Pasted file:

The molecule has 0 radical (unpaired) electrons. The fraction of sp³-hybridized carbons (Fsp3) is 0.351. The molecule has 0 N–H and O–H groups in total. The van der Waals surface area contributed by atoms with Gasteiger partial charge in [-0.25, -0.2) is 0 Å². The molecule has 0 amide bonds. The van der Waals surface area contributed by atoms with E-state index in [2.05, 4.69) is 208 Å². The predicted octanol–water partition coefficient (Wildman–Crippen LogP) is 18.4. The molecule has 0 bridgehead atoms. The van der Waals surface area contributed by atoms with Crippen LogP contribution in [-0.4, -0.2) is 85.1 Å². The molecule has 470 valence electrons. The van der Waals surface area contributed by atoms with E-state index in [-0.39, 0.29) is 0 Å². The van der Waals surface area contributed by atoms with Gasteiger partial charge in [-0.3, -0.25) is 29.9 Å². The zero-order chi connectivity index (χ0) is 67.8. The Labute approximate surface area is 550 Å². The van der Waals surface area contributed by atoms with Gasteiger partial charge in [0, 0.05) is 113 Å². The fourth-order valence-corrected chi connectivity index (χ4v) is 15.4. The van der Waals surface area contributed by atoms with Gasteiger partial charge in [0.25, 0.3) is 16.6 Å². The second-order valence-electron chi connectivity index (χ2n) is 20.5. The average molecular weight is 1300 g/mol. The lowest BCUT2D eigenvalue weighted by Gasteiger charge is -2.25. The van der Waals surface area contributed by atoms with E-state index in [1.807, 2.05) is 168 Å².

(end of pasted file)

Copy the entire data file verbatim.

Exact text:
The molecule has 0 radical (unpaired) electrons. The fraction of sp³-hybridized carbons (Fsp3) is 0.351. The molecule has 0 N–H and O–H groups in total. The van der Waals surface area contributed by atoms with Gasteiger partial charge in [-0.25, -0.2) is 0 Å². The molecule has 0 amide bonds. The van der Waals surface area contributed by atoms with E-state index in [2.05, 4.69) is 208 Å². The predicted octanol–water partition coefficient (Wildman–Crippen LogP) is 18.4. The molecule has 0 bridgehead atoms. The van der Waals surface area contributed by atoms with Crippen LogP contribution in [-0.4, -0.2) is 85.1 Å². The molecule has 470 valence electrons. The van der Waals surface area contributed by atoms with E-state index in [-0.39, 0.29) is 0 Å². The van der Waals surface area contributed by atoms with Gasteiger partial charge in [-0.3, -0.25) is 29.9 Å². The zero-order chi connectivity index (χ0) is 67.8. The Labute approximate surface area is 550 Å². The van der Waals surface area contributed by atoms with Gasteiger partial charge in [0, 0.05) is 113 Å². The fourth-order valence-corrected chi connectivity index (χ4v) is 15.4. The van der Waals surface area contributed by atoms with Gasteiger partial charge in [0.25, 0.3) is 16.6 Å². The second-order valence-electron chi connectivity index (χ2n) is 20.5. The average molecular weight is 1300 g/mol. The lowest BCUT2D eigenvalue weighted by Gasteiger charge is -2.25. The van der Waals surface area contributed by atoms with E-state index in [1.807, 2.05) is 168 Å².